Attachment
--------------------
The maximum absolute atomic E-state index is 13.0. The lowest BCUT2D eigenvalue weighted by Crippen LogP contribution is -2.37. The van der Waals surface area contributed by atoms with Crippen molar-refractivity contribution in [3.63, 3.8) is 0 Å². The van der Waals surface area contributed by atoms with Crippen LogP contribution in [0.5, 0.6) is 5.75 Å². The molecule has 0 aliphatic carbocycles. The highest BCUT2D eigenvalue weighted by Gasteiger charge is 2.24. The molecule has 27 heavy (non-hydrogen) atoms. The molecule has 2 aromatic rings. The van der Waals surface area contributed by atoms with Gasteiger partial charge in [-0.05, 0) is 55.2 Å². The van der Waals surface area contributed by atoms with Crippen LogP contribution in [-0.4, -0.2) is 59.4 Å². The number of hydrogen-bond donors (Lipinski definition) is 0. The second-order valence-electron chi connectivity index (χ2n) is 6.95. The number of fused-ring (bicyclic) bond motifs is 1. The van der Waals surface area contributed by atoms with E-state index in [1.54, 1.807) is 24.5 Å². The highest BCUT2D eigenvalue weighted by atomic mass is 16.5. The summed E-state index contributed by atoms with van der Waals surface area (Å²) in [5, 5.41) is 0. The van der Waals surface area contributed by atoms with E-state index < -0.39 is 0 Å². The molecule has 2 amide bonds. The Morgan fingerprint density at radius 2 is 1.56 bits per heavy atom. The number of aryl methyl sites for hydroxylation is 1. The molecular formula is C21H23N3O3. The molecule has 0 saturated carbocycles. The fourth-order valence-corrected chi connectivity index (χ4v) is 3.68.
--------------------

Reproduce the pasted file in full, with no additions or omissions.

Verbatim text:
The maximum absolute atomic E-state index is 13.0. The lowest BCUT2D eigenvalue weighted by Crippen LogP contribution is -2.37. The van der Waals surface area contributed by atoms with Crippen molar-refractivity contribution in [3.63, 3.8) is 0 Å². The van der Waals surface area contributed by atoms with Crippen LogP contribution in [0.5, 0.6) is 5.75 Å². The molecule has 0 aliphatic carbocycles. The highest BCUT2D eigenvalue weighted by Gasteiger charge is 2.24. The molecule has 27 heavy (non-hydrogen) atoms. The molecule has 2 aromatic rings. The van der Waals surface area contributed by atoms with Gasteiger partial charge in [-0.05, 0) is 55.2 Å². The van der Waals surface area contributed by atoms with Crippen LogP contribution in [-0.4, -0.2) is 59.4 Å². The number of hydrogen-bond donors (Lipinski definition) is 0. The second-order valence-electron chi connectivity index (χ2n) is 6.95. The number of fused-ring (bicyclic) bond motifs is 1. The van der Waals surface area contributed by atoms with E-state index in [1.54, 1.807) is 24.5 Å². The highest BCUT2D eigenvalue weighted by atomic mass is 16.5. The summed E-state index contributed by atoms with van der Waals surface area (Å²) in [5, 5.41) is 0. The van der Waals surface area contributed by atoms with E-state index < -0.39 is 0 Å². The molecule has 2 amide bonds. The Morgan fingerprint density at radius 2 is 1.56 bits per heavy atom. The number of aryl methyl sites for hydroxylation is 1. The molecular formula is C21H23N3O3. The molecule has 0 saturated carbocycles. The fourth-order valence-corrected chi connectivity index (χ4v) is 3.68.